Anyway, it made for a lot of free time available to ride her horse.
"Yeah, she makes a good case for staying far away from marriage and pregnancy" Kate tucked a strand of hair behind her ear "what with all the complaining."
"Suits me just fine if you stay away from it for now," Connor said. "Nobody's good enough for you anyway."
"I don't know about that. But I haven't met anyone with the balls to keep up." That wasn't strictly true. It was more true to say she hadn't done any serious looking.
She gritted her teeth and ignored that thought. "That doesn't surprise me. What time do you get off?" he asked. "Pretty early."
"Are you coming out for poker?"
She was usually invited to the family game these days, after years of them behaving as though her presence stifled conversation. No matter whether she was three, thirteen or newly twenty-three, Eli and Connor looked at her like she was a child. Of course, Sadie and Liss weren't much better.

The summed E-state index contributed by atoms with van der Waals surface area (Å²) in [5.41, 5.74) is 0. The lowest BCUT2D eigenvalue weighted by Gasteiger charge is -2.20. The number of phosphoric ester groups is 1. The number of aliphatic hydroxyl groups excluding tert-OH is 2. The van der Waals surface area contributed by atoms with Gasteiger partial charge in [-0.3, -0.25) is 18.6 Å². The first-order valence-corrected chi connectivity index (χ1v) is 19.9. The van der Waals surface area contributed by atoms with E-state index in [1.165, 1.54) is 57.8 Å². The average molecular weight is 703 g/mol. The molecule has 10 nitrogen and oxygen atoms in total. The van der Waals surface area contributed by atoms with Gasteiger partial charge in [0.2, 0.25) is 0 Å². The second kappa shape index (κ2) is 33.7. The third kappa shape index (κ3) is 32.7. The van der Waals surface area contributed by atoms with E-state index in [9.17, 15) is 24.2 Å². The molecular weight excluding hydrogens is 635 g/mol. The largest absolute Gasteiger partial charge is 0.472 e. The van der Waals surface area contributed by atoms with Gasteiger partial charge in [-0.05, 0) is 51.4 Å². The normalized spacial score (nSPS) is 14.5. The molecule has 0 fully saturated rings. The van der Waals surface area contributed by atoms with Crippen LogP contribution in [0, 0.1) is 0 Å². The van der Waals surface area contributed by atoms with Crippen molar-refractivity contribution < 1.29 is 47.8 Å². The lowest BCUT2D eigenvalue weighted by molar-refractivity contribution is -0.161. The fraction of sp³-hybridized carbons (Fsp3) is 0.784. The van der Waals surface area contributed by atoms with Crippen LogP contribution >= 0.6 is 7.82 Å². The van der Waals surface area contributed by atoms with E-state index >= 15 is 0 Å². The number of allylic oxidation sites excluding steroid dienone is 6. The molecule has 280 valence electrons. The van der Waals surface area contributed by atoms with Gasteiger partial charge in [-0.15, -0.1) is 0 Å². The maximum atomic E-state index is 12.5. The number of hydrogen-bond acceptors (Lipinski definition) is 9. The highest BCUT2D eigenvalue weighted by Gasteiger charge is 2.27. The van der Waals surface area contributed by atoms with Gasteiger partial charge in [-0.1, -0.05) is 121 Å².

And Jack was pretty much the worst.
She ignored the slight twist in her stomach when she thought of her brothers' friend.
"Isn't it my night to bring dinner?" she asked.
He leaned against the barn wall. "That's one reason I was making sure you're coming. If not, I was going to have to cook something."
"By which you mean opening a frozen pizza box?"
"Yes. Because that is the extent of my skills and if I ask Liss to cook anything right now, I'm going to end up with a ladle shoved up where the sun don't shine."
Kate winced. "Well, out of concern for your
that, I promise to bring dinner."